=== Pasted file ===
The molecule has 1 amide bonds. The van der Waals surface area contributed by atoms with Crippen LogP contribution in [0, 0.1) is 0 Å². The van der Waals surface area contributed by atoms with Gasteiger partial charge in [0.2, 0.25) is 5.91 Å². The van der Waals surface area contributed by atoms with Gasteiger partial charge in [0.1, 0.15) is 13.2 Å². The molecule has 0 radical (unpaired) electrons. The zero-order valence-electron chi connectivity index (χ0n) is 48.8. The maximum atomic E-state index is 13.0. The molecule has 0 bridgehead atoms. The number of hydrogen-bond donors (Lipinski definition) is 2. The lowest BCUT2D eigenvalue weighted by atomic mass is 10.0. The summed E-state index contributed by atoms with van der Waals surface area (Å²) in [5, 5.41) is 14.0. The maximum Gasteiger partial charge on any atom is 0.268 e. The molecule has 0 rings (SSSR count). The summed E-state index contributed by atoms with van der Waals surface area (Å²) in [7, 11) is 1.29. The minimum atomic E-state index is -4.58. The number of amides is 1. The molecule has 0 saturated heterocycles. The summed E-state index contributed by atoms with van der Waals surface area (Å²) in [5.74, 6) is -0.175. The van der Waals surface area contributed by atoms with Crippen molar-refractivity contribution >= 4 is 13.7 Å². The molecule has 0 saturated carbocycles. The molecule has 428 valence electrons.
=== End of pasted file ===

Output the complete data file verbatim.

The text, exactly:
The molecule has 1 amide bonds. The van der Waals surface area contributed by atoms with Crippen LogP contribution in [0, 0.1) is 0 Å². The van der Waals surface area contributed by atoms with Gasteiger partial charge in [0.2, 0.25) is 5.91 Å². The van der Waals surface area contributed by atoms with Gasteiger partial charge in [0.1, 0.15) is 13.2 Å². The molecule has 0 radical (unpaired) electrons. The zero-order valence-electron chi connectivity index (χ0n) is 48.8. The maximum atomic E-state index is 13.0. The molecule has 0 bridgehead atoms. The number of hydrogen-bond donors (Lipinski definition) is 2. The lowest BCUT2D eigenvalue weighted by atomic mass is 10.0. The summed E-state index contributed by atoms with van der Waals surface area (Å²) in [5, 5.41) is 14.0. The maximum Gasteiger partial charge on any atom is 0.268 e. The molecule has 0 rings (SSSR count). The summed E-state index contributed by atoms with van der Waals surface area (Å²) in [7, 11) is 1.29. The minimum atomic E-state index is -4.58. The number of amides is 1. The molecule has 0 saturated heterocycles. The summed E-state index contributed by atoms with van der Waals surface area (Å²) in [5.74, 6) is -0.175. The van der Waals surface area contributed by atoms with Crippen molar-refractivity contribution >= 4 is 13.7 Å². The molecule has 0 saturated carbocycles. The molecule has 428 valence electrons.